A recently completed four-month pilot program has set the stage for industrywide implementation of standardized synchronization of price data between retailers and manufacturers, the long-awaited follow-up to synchronization of basic product information.
The pilot, conducted under the auspices of the Global Data Synchronization Network (GDSN), a division of GS1, Brussels, included 11 retailers, 10 suppliers and eight data pools or GS1 member organizations.
Among the participating retailers were Supervalu, Ahold, Piggly Wiggly and AAFES. Participating suppliers included PepsiCo, Coca-Cola, Dean Foods, Procter & Gamble and MasterFoods. More than 130 use cases and business scenarios were tested.
Price synchronization enables retailers and manufacturers to be in harmony on both established and promotional prices, eliminating invoicing errors and other inefficiencies.
The pilot was completed this month, and will be followed up by some changes to the price synchronization implementation guide developed last year, as well as by requests for new business requirements, according to Gina Tomassi, senior manager, customer supply chain and logistics, PepsiCo, Purchase, N.Y.
Data pools — the representatives of retailers and manufacturers that facilitate data exchange — will now seek certification to handle pricing data. The price standard will then be available for companies to use in the GDSN beginning in mid-June.
“Retailers and suppliers in Australia have said that as soon as this is live, they will be in production,” said Tomassi during a session last month at the Grocery Manufacturers Association/Food Products Association Information Systems & Logistics Distribution (IS/LD) Conference in Orlando, Fla.
However, that may be the exception, said Greg Zwanziger, director, e-commerce, Supervalu, Minneapolis, who participated in the IS/LD session with Tomassi. “A lot of trading partners are using this as a learning experience,” he noted. “Once the [data pool] certification is complete, a lot of us will go back and finish the work to make [price] production-ready.” Supervalu is already one of the leading food distributors in implementing item synchronization.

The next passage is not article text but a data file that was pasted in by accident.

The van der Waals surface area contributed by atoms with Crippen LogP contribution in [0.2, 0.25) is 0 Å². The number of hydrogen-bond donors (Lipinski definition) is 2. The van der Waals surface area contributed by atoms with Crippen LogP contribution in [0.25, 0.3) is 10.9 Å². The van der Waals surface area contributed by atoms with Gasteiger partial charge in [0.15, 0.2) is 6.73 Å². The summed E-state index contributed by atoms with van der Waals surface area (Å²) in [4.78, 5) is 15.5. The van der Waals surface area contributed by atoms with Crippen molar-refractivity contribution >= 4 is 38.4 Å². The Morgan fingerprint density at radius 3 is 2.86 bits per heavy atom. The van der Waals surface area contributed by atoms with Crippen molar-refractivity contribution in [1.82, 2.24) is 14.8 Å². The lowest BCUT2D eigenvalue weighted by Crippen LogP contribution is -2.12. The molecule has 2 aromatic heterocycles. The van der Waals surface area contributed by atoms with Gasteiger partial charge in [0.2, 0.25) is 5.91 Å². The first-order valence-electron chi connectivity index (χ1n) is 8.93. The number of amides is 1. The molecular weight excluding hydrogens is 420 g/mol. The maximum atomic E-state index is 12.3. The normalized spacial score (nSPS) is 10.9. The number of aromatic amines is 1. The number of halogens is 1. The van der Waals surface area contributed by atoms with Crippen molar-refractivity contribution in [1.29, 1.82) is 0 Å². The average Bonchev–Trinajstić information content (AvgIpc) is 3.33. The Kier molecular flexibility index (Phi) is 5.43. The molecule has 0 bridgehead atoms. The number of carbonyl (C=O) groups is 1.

Supervalu, Zwanziger said, “is evaluating what are the changes necessary to take [pricing] data into our systems.” The biggest challenge, he added, is being able to generate a confirmation that Supervalu has in fact received the data.
For price synchronization to be truly successful, retailers and manufacturers need to use the computer-to-computer process to “eliminate the paperwork,” Zwanziger said. “Can you get away from the signed document?”
Still, price synchronization is a process that industry observers have long believed would favorably impact the supply chain by helping to reduce invoice discrepancies, improve order accuracy, streamline the check-in process, and execute promotional events and new-item set-up.
“When you talk about item synchronization, people sometimes understand the benefit, but nobody gets real excited about it,” Zwanziger said. “But when you start talking about price synchronization, people start thinking huge benefits — something they can really take to the bank.”
Up until now, retailers and manufacturers have been employing a number of customized “one-off [price] solutions,” Zwanziger said. “There wasn't a lot of efficiency because we were not building off something that suppliers can leverage across a large retailer base and vice versa.”
The new price standard includes a wide range of pricing options, including targeted promotion and allowance activity, bracket prices, line item and invoice-level components. Security has been emphasized “so that we feel comfortable sending confidential information like pricing,” Zwanziger said.